Mayor Khan ‘shirking responsibility' over CCTV blackout

Just 14 cameras operating in Westminster after 2016

Friday, 13th July 2018 — By Tom Foot

Tony Devenish

Tony Devenish

CONSERVATIVES have hit out at Sadiq Khan after he raised “serious concerns” about the failure to get CCTV back up and running in Westminster.

Tony Devenish, an Assembly Member, said the Mayor of London was “shirking responsibility”.

It follows a long-running row over who should fund CCTV, the council or Met Police, that led to almost the entire surveillance system being taken down last year.

Just 14 cameras are operating compared with 76 following the decision in 2016 that saved the council £2.7million.

Mr Devenish, a former Westminster councillor, said: “This is yet another example of the Mayor shirking responsibility and passing the buck. Reinstalling CCTV cameras in Westminster is mainly a police project.

“The government is increasing the funding going to the police but under Sadiq Khan the Met has failed to spend taxpayers’ money efficiently, as the police inspectorate has already acknowledged.”

A new system was due to be put in place in Westminster with the Met, not the council, owning and operating it.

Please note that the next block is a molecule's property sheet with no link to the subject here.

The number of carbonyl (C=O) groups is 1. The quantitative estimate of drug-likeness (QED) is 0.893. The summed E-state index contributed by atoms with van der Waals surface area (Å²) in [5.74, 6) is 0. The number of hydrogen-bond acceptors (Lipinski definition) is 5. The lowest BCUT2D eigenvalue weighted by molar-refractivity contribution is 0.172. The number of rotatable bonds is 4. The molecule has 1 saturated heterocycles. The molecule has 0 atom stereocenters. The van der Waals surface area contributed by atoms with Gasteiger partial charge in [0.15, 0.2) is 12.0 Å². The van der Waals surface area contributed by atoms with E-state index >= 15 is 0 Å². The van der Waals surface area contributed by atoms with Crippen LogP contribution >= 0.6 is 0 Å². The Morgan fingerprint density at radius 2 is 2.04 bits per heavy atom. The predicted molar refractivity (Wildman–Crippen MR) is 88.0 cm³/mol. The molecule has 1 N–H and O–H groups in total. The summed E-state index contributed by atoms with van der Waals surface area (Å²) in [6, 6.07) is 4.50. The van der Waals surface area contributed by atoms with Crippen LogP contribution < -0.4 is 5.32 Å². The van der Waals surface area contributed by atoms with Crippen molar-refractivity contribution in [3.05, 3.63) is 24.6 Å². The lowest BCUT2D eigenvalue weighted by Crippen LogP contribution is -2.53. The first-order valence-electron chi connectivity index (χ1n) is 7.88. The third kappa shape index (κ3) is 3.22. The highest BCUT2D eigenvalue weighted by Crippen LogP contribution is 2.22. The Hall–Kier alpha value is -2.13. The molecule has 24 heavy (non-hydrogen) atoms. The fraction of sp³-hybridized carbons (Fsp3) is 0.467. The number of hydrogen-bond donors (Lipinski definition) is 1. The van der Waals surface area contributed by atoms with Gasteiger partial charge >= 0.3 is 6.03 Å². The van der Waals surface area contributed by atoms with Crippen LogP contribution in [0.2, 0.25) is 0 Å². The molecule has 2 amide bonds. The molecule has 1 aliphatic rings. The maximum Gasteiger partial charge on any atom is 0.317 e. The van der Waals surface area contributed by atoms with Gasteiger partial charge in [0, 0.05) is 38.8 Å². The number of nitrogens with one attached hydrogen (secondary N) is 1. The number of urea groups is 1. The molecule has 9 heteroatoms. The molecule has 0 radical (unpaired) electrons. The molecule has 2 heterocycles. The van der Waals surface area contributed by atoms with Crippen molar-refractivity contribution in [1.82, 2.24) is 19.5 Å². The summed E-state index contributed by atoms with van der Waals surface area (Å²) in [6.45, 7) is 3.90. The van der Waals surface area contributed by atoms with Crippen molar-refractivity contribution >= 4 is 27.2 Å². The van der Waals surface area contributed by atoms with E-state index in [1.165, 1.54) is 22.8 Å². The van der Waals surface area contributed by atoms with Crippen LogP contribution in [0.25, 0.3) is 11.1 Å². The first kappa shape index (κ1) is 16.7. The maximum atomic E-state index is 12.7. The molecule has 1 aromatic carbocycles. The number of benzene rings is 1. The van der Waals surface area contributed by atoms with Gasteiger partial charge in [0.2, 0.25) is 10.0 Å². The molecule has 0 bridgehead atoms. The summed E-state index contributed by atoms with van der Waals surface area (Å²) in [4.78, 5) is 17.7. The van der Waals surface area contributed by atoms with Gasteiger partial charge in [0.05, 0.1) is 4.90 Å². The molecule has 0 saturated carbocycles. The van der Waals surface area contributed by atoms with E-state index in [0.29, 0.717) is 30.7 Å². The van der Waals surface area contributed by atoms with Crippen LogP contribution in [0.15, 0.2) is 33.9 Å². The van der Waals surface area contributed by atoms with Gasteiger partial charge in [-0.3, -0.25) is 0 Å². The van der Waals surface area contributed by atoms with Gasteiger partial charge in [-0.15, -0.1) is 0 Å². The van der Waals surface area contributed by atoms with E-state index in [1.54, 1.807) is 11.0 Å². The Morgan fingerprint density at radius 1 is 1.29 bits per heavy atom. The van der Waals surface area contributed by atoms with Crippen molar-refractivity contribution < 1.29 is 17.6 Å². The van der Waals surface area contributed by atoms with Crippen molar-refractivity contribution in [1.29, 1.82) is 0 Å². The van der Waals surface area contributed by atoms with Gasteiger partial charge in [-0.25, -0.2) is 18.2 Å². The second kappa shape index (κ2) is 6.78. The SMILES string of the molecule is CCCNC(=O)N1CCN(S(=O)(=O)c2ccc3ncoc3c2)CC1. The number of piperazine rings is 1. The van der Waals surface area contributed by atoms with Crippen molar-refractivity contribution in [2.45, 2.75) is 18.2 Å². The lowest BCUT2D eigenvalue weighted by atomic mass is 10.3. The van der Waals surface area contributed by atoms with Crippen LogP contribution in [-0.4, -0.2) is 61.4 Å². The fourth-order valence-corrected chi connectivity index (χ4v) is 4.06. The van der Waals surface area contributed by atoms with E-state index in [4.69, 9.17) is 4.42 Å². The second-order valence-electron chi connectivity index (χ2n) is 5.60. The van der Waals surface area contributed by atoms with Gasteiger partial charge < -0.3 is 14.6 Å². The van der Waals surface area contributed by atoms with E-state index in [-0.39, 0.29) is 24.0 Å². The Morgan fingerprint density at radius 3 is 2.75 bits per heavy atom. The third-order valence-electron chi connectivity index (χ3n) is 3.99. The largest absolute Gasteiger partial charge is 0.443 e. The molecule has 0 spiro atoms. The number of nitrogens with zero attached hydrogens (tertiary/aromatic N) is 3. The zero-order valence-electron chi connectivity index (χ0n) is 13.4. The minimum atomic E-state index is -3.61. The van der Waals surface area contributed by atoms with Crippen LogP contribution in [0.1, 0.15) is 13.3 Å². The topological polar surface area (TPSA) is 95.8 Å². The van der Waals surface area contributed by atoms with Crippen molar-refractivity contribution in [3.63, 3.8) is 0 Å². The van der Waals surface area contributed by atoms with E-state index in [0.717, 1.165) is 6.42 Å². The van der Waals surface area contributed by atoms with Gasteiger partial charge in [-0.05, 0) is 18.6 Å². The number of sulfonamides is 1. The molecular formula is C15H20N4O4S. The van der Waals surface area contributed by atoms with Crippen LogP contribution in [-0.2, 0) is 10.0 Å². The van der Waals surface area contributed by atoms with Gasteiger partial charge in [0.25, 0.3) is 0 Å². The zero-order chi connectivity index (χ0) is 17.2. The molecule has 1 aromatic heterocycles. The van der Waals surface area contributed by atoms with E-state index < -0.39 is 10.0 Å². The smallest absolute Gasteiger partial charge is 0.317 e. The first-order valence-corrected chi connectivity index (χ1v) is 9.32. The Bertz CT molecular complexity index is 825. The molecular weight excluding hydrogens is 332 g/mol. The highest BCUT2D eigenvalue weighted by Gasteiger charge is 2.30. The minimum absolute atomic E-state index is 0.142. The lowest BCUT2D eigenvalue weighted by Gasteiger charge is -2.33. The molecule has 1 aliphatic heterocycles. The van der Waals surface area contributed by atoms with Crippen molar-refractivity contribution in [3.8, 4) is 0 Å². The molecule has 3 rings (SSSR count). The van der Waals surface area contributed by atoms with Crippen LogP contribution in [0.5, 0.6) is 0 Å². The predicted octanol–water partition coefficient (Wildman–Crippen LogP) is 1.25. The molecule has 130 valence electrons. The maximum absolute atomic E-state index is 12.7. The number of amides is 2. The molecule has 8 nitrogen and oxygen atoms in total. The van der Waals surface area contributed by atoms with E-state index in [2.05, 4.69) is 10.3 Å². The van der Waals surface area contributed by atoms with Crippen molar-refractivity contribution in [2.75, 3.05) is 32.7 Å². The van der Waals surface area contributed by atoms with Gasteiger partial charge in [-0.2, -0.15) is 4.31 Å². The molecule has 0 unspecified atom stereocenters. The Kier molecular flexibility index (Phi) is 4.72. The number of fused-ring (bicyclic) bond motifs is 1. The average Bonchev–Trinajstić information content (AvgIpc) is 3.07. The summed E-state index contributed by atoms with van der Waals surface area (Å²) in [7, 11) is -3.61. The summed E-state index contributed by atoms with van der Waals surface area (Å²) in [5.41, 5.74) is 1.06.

The Met said it has “no specific date” for the introduction of a new system. The delay has prompted Mr Khan to write to the leader of the council Nickie Aiken about the “unacceptable delay”.

His letter said: “I am seriously concerned therefore about the unacceptable delay in delivering the Westminster CCTV project… while we recognise there has been some progress in recent months, it has been far too slow.”

Westminster councillor Ian Adams said he was surprised the Mayor chose to raise the matter with the council “given it is a police project”, adding: “The council fully supports plans to install a new network across the city and has provided The Mayor’s Office for Policing and Crime with £1.5million funding to help complete the scheme which will include 65 new cameras.

“Of the 65 locations, we have been asked to assist with works at just 15 sites across the city. The majority of this work has already been completed.”

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